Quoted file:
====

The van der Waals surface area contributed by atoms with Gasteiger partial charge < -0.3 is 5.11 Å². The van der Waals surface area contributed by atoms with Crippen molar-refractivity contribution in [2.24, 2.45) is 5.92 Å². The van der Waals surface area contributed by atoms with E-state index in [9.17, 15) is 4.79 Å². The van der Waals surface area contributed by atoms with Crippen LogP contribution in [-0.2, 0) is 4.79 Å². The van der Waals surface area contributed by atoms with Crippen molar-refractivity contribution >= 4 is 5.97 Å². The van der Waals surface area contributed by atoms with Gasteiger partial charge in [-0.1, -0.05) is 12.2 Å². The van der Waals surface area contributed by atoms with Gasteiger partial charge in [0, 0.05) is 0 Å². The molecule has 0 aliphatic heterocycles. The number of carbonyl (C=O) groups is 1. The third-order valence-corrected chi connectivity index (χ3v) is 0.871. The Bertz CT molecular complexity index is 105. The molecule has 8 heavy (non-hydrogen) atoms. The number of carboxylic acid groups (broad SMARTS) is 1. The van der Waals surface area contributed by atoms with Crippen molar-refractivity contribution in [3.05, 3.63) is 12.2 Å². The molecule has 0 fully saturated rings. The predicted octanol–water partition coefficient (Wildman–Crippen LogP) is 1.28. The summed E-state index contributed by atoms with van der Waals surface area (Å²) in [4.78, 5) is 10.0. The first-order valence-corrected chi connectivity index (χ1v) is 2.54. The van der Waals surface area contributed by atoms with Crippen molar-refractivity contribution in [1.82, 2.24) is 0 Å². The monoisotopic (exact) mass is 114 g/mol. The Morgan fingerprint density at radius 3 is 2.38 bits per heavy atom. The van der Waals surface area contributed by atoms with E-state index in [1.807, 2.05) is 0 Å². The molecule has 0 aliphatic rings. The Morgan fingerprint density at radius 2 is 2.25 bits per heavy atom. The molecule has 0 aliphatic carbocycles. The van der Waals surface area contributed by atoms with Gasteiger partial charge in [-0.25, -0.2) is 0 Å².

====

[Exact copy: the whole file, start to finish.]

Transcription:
The van der Waals surface area contributed by atoms with Gasteiger partial charge < -0.3 is 5.11 Å². The van der Waals surface area contributed by atoms with Crippen molar-refractivity contribution in [2.24, 2.45) is 5.92 Å². The van der Waals surface area contributed by atoms with E-state index in [9.17, 15) is 4.79 Å². The van der Waals surface area contributed by atoms with Crippen LogP contribution in [-0.2, 0) is 4.79 Å². The van der Waals surface area contributed by atoms with Crippen molar-refractivity contribution >= 4 is 5.97 Å². The van der Waals surface area contributed by atoms with Gasteiger partial charge in [-0.1, -0.05) is 12.2 Å². The van der Waals surface area contributed by atoms with Gasteiger partial charge in [0, 0.05) is 0 Å². The molecule has 0 aliphatic heterocycles. The number of carbonyl (C=O) groups is 1. The third-order valence-corrected chi connectivity index (χ3v) is 0.871. The Bertz CT molecular complexity index is 105. The molecule has 8 heavy (non-hydrogen) atoms. The number of carboxylic acid groups (broad SMARTS) is 1. The van der Waals surface area contributed by atoms with Crippen molar-refractivity contribution in [3.05, 3.63) is 12.2 Å². The molecule has 0 fully saturated rings. The predicted octanol–water partition coefficient (Wildman–Crippen LogP) is 1.28. The summed E-state index contributed by atoms with van der Waals surface area (Å²) in [4.78, 5) is 10.0. The first-order valence-corrected chi connectivity index (χ1v) is 2.54. The van der Waals surface area contributed by atoms with Crippen molar-refractivity contribution in [1.82, 2.24) is 0 Å². The monoisotopic (exact) mass is 114 g/mol. The Morgan fingerprint density at radius 3 is 2.38 bits per heavy atom. The van der Waals surface area contributed by atoms with E-state index in [1.807, 2.05) is 0 Å². The molecule has 0 aliphatic rings. The Morgan fingerprint density at radius 2 is 2.25 bits per heavy atom. The molecule has 0 aliphatic carbocycles. The van der Waals surface area contributed by atoms with Gasteiger partial charge in [-0.25, -0.2) is 0 Å².